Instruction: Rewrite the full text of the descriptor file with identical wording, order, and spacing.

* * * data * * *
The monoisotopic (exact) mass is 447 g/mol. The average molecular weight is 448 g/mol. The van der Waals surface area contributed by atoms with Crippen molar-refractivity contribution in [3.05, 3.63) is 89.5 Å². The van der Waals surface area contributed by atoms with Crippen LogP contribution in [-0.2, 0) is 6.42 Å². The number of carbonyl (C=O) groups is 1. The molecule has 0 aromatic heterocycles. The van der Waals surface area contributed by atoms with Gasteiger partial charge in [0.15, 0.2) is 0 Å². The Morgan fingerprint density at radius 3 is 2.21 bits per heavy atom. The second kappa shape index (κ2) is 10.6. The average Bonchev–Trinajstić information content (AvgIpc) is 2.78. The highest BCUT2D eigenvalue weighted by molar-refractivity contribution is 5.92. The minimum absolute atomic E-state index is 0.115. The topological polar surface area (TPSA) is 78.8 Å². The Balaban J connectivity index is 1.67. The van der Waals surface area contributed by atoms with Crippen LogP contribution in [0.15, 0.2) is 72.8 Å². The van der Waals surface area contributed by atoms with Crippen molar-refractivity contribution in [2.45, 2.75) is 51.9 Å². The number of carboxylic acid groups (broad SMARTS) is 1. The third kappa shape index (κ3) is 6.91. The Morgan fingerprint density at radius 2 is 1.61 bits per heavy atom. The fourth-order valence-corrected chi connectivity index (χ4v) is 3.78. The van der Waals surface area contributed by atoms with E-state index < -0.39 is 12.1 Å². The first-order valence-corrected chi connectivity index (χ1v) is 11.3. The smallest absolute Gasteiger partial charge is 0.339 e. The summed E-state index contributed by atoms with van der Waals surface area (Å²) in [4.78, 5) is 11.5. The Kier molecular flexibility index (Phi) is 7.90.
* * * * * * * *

The monoisotopic (exact) mass is 447 g/mol. The average molecular weight is 448 g/mol. The van der Waals surface area contributed by atoms with Crippen molar-refractivity contribution in [3.05, 3.63) is 89.5 Å². The van der Waals surface area contributed by atoms with Crippen LogP contribution in [-0.2, 0) is 6.42 Å². The number of carbonyl (C=O) groups is 1. The molecule has 0 aromatic heterocycles. The van der Waals surface area contributed by atoms with Gasteiger partial charge in [0.15, 0.2) is 0 Å². The Morgan fingerprint density at radius 3 is 2.21 bits per heavy atom. The second kappa shape index (κ2) is 10.6. The average Bonchev–Trinajstić information content (AvgIpc) is 2.78. The highest BCUT2D eigenvalue weighted by molar-refractivity contribution is 5.92. The minimum absolute atomic E-state index is 0.115. The topological polar surface area (TPSA) is 78.8 Å². The Balaban J connectivity index is 1.67. The van der Waals surface area contributed by atoms with Crippen LogP contribution in [0.15, 0.2) is 72.8 Å². The van der Waals surface area contributed by atoms with Crippen molar-refractivity contribution in [2.45, 2.75) is 51.9 Å². The number of carboxylic acid groups (broad SMARTS) is 1. The third kappa shape index (κ3) is 6.91. The Morgan fingerprint density at radius 2 is 1.61 bits per heavy atom. The fourth-order valence-corrected chi connectivity index (χ4v) is 3.78. The van der Waals surface area contributed by atoms with E-state index < -0.39 is 12.1 Å². The first-order valence-corrected chi connectivity index (χ1v) is 11.3. The smallest absolute Gasteiger partial charge is 0.339 e. The summed E-state index contributed by atoms with van der Waals surface area (Å²) in [4.78, 5) is 11.5. The Kier molecular flexibility index (Phi) is 7.90.